Wall 66 has a plurality of ports formed therein, said ports communicating with the chamber and being spaced from one another about the housing wall. More specifically, in the illustrated embodiment, the housing 66 has a first air entry port (not shown) at the lower end of duct 46. Port 70 formed in the housing wall leads to duct 56. The bottom of the wall 66 defines a port 72 which communicates with the air passageway defined by duct 50. Duct 50 may simply comprise the framework of a register communicating with the interior of building 10 and the housing may be positioned directly on the floor of the attic.
The housing wall 66 defines yet another port 74, port 74 having a generally rectangular configuration and, in the arrangement illustrated, being covered by a wire mesh 76 which allows for the free flow of air therethrough but prevents foreign materials or objects from entering the housing through port 74. Port 74 communicates directly with the attic space 37 and air exiting the housing through port 74 directly enters such space.
A damper blade 80 is rotatably mounted relative to the damper housing within the chamber defined thereby. The blade is of substantially flat construction and fixedly mounted upon a shaft 82 extending between the end walls of the damper housing and journaled relative thereto. At one end thereof shaft 82 is operatively connected in a suitable manner to an electric motor, a portion of which is seen in FIG. 3 and designated by reference numeral 84. The motor itself is mounted in any suitable fashion to the end of the damper housing.
Blade 80 includes a substantially flat plate 86 of galvanized metal or the like connected at its midpoint to shaft 82. A layer of insulating material 88, said material being of any desired type, is attached to plate 86 by any suitable expedient such as by being adhesively secured thereto.
A plurality of abutment panels 90, 92, 94 and 96 are disposed within the damper housing chamber. The abutment panels project inwardly from spaced locations on the housing wall located between the ports and generally converge toward one another. The abutment panels have spaced distal ends and the damper blade extends between and engages the distal ends of a first pair of abutment panels when in a first position and extends between and engages the distal ends of a second pair of abutment panels when in a second position. The damper blade when it is in said first and second positions defines alternative air flow paths within the chamber between preselected ports. The abutment panels may be formed of sheet metal or the like and secured to the housing wall 66 by any desired expedient such as by being soldered or riveted thereto.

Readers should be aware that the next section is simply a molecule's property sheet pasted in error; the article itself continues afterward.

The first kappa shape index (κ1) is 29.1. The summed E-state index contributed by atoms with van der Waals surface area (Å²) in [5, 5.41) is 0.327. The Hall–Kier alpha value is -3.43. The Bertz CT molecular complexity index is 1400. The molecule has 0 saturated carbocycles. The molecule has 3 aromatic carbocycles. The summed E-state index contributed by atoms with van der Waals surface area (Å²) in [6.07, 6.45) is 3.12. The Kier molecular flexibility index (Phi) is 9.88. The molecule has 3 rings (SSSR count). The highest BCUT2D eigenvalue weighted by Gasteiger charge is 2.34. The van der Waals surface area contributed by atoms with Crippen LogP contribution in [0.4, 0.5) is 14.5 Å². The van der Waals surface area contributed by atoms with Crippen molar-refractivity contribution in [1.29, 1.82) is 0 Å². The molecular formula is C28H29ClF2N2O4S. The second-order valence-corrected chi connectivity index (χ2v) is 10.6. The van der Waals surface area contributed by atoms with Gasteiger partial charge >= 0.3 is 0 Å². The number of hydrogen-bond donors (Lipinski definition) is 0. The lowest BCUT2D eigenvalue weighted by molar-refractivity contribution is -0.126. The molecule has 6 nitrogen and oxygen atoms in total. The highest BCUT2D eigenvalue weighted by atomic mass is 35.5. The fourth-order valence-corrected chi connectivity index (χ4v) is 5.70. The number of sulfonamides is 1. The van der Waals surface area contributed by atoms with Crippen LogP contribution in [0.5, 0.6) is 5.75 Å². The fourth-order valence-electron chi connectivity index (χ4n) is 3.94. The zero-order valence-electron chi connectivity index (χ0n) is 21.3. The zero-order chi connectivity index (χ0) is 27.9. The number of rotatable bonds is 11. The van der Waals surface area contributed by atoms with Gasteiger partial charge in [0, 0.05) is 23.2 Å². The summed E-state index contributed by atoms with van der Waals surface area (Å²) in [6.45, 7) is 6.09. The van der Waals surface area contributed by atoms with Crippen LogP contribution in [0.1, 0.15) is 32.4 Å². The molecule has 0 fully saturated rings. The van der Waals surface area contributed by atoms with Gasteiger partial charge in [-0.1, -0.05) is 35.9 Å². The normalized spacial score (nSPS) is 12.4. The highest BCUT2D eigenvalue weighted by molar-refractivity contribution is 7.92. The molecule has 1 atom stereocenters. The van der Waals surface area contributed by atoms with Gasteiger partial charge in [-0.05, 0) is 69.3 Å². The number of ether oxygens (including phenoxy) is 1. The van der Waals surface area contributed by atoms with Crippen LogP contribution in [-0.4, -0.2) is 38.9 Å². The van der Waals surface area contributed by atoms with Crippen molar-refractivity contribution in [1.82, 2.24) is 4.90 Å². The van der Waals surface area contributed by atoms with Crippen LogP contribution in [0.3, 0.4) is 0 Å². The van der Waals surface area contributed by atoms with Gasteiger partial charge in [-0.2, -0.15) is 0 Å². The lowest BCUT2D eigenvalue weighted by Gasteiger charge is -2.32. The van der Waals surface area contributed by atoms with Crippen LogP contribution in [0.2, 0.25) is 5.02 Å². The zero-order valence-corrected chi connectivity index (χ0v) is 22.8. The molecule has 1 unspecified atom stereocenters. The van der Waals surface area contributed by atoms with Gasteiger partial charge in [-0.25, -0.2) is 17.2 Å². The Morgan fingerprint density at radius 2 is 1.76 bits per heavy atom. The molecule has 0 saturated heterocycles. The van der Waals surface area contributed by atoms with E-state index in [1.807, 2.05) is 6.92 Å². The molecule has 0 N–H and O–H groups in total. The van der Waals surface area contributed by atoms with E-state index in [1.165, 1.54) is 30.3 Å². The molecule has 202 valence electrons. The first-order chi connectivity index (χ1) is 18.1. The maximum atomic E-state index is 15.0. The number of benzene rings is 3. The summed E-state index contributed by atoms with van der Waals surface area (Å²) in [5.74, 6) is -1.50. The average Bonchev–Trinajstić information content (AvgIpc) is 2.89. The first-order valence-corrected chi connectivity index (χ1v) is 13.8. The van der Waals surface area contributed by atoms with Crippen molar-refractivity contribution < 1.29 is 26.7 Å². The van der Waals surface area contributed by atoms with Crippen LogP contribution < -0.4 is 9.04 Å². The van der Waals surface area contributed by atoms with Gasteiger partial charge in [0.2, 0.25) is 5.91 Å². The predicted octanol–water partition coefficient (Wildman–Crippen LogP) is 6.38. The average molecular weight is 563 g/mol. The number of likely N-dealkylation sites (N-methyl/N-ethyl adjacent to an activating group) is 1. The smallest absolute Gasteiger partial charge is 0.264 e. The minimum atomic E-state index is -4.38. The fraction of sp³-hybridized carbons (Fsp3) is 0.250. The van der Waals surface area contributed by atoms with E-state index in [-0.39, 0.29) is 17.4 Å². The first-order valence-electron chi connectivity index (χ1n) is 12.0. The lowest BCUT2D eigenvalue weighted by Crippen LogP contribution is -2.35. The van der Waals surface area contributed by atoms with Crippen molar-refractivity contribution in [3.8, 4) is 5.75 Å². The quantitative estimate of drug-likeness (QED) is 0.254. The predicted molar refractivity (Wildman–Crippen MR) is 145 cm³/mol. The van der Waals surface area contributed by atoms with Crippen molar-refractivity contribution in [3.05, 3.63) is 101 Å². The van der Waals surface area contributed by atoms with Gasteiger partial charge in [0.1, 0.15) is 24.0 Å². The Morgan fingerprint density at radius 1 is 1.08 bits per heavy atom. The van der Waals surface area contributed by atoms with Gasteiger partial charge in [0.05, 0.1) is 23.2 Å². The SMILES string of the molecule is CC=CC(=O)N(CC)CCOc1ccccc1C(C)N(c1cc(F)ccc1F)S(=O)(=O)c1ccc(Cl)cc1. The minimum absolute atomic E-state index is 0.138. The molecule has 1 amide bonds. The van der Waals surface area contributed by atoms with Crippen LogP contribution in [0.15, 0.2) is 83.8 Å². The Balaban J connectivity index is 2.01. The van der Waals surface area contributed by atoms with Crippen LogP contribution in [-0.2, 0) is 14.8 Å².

A pair of retention elements 98, 100 in the form of U-shaped channels project from opposed panels of the housing wall as shown in FIGS. 2A, 2B. The retention elements are disposed closely adjacent to another of the housing wall panels and are attached to the opposed wall panels immediately adjacent to abutment panels projecting from the opposed wall panels. An air filter of conventional construction (not shown) may be slid in and out of the channels as desired by the operator merely by removing a damper housing end wall, thus providing access to the housing chamber.
As stated above, the damper blade 80 is movable by motor 84 between first and second positions. FIG. 2A illustrates the first position wherein air flow communication is established through the damper housing 54 between the first air passageway defined by duct 46 and the third air passageway including ducts 58, 60 leading from the heating/cooling system 38 to the building interior. It will be understood that air flow results upon actuation of the air delivery means in the form of fan 40 and motor 42. Dampers 62, 64, of course, are open when air flow passes through both ducts 58 and 60. In FIG. 1, the position assumed by the damper blade 80 when in said first position is shown in dash lines.
Air pressure can, of course, build up within the building interior when the damper blade is in its first position and air is being directed by the air delivery means from outside the building and through ducts 46, 58 and 60. To relieve such pressure the pressurized air within the interior enters open end 52 of duct 50. The flow of air continues through port 72 into the damper housing chamber and then out of the chamber through port 74 into the attic space. This flow of air is illustrated diagrammatically by the arrows in FIG. 2A. The insulation layer of the damper blade helps to maintain a clear demarcation between the air flow paths on opposed sides thereof to prevent undesired thermal transfer.